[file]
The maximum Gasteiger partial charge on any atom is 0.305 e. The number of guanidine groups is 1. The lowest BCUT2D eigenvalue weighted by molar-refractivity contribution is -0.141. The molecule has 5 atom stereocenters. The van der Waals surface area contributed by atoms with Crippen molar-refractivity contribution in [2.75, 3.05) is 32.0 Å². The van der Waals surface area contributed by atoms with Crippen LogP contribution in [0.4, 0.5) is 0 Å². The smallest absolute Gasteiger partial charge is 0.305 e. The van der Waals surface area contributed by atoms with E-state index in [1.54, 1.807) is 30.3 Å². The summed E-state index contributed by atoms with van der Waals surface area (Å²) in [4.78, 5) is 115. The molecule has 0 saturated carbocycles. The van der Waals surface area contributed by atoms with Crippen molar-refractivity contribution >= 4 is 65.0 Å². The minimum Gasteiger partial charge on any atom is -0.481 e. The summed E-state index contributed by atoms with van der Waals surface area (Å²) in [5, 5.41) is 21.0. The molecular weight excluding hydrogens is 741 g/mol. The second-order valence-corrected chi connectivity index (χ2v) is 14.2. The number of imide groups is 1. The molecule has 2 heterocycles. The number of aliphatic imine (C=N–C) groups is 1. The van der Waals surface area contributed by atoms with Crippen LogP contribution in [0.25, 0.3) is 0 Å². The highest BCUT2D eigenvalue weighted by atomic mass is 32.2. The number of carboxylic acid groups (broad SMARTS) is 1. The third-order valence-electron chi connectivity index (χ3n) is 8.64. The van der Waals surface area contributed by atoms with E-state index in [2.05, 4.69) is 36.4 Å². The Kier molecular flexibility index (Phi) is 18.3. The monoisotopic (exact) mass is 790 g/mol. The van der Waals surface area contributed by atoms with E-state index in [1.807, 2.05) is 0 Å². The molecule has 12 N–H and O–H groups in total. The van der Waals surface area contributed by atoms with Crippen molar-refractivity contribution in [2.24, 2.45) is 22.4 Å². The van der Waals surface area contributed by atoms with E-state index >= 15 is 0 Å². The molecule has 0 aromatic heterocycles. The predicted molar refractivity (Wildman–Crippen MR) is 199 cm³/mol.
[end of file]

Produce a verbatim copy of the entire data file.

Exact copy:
The maximum Gasteiger partial charge on any atom is 0.305 e. The number of guanidine groups is 1. The lowest BCUT2D eigenvalue weighted by molar-refractivity contribution is -0.141. The molecule has 5 atom stereocenters. The van der Waals surface area contributed by atoms with Crippen molar-refractivity contribution in [2.75, 3.05) is 32.0 Å². The van der Waals surface area contributed by atoms with Crippen LogP contribution in [0.4, 0.5) is 0 Å². The smallest absolute Gasteiger partial charge is 0.305 e. The van der Waals surface area contributed by atoms with E-state index in [1.54, 1.807) is 30.3 Å². The summed E-state index contributed by atoms with van der Waals surface area (Å²) in [4.78, 5) is 115. The molecule has 0 saturated carbocycles. The van der Waals surface area contributed by atoms with Crippen molar-refractivity contribution >= 4 is 65.0 Å². The minimum Gasteiger partial charge on any atom is -0.481 e. The summed E-state index contributed by atoms with van der Waals surface area (Å²) in [5, 5.41) is 21.0. The molecular weight excluding hydrogens is 741 g/mol. The second-order valence-corrected chi connectivity index (χ2v) is 14.2. The number of imide groups is 1. The molecule has 2 heterocycles. The number of aliphatic imine (C=N–C) groups is 1. The van der Waals surface area contributed by atoms with Crippen LogP contribution in [0.25, 0.3) is 0 Å². The highest BCUT2D eigenvalue weighted by atomic mass is 32.2. The number of carboxylic acid groups (broad SMARTS) is 1. The third-order valence-electron chi connectivity index (χ3n) is 8.64. The van der Waals surface area contributed by atoms with E-state index in [2.05, 4.69) is 36.4 Å². The Kier molecular flexibility index (Phi) is 18.3. The monoisotopic (exact) mass is 790 g/mol. The van der Waals surface area contributed by atoms with E-state index in [1.807, 2.05) is 0 Å². The molecule has 12 N–H and O–H groups in total. The van der Waals surface area contributed by atoms with Crippen molar-refractivity contribution in [2.24, 2.45) is 22.4 Å². The van der Waals surface area contributed by atoms with E-state index >= 15 is 0 Å². The molecule has 0 aromatic heterocycles. The predicted molar refractivity (Wildman–Crippen MR) is 199 cm³/mol.